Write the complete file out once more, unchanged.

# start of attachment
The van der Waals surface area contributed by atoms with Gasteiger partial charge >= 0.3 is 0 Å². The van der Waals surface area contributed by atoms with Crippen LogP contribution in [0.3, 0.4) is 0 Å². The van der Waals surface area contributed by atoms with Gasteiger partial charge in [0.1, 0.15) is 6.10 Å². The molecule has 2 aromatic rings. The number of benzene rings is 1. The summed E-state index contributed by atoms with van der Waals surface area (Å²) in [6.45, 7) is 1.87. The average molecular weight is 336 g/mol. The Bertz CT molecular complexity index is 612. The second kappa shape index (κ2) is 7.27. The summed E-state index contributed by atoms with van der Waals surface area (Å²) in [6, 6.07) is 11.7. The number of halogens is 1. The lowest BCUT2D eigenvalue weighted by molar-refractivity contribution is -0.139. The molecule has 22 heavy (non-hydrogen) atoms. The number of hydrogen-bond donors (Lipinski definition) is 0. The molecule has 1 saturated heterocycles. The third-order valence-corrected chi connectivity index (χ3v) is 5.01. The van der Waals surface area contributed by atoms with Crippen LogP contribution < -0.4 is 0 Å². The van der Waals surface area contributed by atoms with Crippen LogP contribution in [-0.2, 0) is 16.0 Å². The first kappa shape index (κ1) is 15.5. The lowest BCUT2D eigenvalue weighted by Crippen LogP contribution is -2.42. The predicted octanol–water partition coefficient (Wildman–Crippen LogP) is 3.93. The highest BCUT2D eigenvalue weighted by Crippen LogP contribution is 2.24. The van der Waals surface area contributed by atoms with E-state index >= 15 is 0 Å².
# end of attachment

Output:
The van der Waals surface area contributed by atoms with Gasteiger partial charge >= 0.3 is 0 Å². The van der Waals surface area contributed by atoms with Crippen LogP contribution in [0.3, 0.4) is 0 Å². The van der Waals surface area contributed by atoms with Gasteiger partial charge in [0.1, 0.15) is 6.10 Å². The molecule has 2 aromatic rings. The number of benzene rings is 1. The summed E-state index contributed by atoms with van der Waals surface area (Å²) in [6.45, 7) is 1.87. The average molecular weight is 336 g/mol. The Bertz CT molecular complexity index is 612. The second kappa shape index (κ2) is 7.27. The summed E-state index contributed by atoms with van der Waals surface area (Å²) in [6, 6.07) is 11.7. The number of halogens is 1. The lowest BCUT2D eigenvalue weighted by molar-refractivity contribution is -0.139. The molecule has 22 heavy (non-hydrogen) atoms. The number of hydrogen-bond donors (Lipinski definition) is 0. The molecule has 1 saturated heterocycles. The third-order valence-corrected chi connectivity index (χ3v) is 5.01. The van der Waals surface area contributed by atoms with Crippen LogP contribution < -0.4 is 0 Å². The van der Waals surface area contributed by atoms with Crippen LogP contribution in [-0.2, 0) is 16.0 Å². The first kappa shape index (κ1) is 15.5. The lowest BCUT2D eigenvalue weighted by Crippen LogP contribution is -2.42. The predicted octanol–water partition coefficient (Wildman–Crippen LogP) is 3.93. The highest BCUT2D eigenvalue weighted by Crippen LogP contribution is 2.24. The van der Waals surface area contributed by atoms with E-state index >= 15 is 0 Å².